As can be seen in Figure 1, Political citizenship is not only about a legal status, right or obligation, but also symbolises the right to participate and be represented in politics as ‘political actors’ (Stewart 1995, p. 65). What “kind” of political actor we are socialised to become can naturally shape how we perceive ourselves in the political domain, influencing our actions, decisions and potential impact in society. Such qualities can usually be acquired through citizenship education, which can also be described as a political socialisation process (Lasswell 1951; Merelman 1969; Verba & Almond 1963). Citizenship education, for instance in the UK context, seeks to nurture citizens with: 1. Knowledge and understanding about becoming informed citizens; 2. Developing skills of enquiry and communication; 3. Developing skills of participation and responsible action (UK parliament 2007), enabling them to make proper ‘public judgements’ (Yankelovich 1991, p. 6). They also see that equipping citizens (students) with a theoretical foundation is not enough, and emphasise that a desirable outcome ‘can be developed and applied only through active participation’, hence emphasising the importance of connecting theory and practice to nurture a politically competent citizen (UK parliament 2007). Such institutional training, accompanied by other societal factors such as family environment, and family conversations (Ekstrom & Ostman 2013) are seen to facilitate the political foundation of citizens (students) which can be seen later to affect their functionality as political agents.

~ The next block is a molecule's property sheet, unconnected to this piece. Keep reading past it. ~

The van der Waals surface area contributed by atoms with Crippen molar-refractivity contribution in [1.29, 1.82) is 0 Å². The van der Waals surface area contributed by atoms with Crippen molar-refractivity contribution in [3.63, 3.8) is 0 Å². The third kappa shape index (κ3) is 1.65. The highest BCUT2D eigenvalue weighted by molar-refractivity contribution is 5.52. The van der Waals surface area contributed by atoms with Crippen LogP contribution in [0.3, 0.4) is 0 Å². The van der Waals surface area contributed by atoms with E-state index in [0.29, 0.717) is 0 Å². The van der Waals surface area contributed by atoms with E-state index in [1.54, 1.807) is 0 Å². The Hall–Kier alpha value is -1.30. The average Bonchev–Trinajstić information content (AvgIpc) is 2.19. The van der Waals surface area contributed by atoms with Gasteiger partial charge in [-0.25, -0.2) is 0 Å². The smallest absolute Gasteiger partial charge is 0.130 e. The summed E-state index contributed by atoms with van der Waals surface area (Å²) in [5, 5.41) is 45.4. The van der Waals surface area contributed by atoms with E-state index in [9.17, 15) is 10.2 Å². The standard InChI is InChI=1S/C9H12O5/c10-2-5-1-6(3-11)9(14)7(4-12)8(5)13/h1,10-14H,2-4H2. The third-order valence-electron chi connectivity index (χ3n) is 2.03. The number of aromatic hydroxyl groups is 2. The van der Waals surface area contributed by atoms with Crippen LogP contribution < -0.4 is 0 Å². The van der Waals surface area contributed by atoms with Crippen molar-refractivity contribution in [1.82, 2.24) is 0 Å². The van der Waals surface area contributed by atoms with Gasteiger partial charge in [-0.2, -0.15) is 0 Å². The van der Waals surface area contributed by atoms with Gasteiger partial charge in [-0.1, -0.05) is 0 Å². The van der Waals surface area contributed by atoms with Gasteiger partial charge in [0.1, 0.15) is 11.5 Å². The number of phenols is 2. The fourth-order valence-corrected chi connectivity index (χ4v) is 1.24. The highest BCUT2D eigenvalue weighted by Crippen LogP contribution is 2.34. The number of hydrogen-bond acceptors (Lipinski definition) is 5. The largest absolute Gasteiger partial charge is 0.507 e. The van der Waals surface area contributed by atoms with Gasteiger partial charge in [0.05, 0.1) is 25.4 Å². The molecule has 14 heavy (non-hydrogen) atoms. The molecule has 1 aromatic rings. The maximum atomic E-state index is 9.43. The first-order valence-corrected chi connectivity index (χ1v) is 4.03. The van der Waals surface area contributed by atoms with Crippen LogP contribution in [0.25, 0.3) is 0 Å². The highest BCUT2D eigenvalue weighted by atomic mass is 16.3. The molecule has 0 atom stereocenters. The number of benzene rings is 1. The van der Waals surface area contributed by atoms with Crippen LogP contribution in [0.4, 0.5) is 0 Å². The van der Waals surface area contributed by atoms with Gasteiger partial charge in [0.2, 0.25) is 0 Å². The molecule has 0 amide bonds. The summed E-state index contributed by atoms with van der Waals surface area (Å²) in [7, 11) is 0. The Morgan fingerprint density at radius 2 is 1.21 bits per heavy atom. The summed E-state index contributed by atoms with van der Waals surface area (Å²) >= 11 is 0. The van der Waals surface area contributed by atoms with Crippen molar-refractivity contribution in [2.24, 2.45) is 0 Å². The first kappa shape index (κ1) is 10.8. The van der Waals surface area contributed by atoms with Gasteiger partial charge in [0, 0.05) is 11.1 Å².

Political Citizenship in Japan
Japanese democracy and its constitution, now almost 70 years old, were facilitated by the occupying powers (GHQ/SCAP) after World War II. The new constitution, promulgated in November 3, 1946 and implemented in May 3, 1947, grants citizens of Japan sovereignty over its societal affairs, signifying a fundamental departure from the Meiji constitution, where the emperor was designated as the supreme figure. The current constitution formally safeguards basic human rights, voting rights, freedom of speech among other privileges which had never existed in Japanese society prior to WWII. According to international barometers such as Freedom House (Freedom House 2015) and the Economic Intelligence Unit (Economist Intelligence Unit 2015), Japan has been recognised as a functioning democracy, seen to uphold formal democratic principles.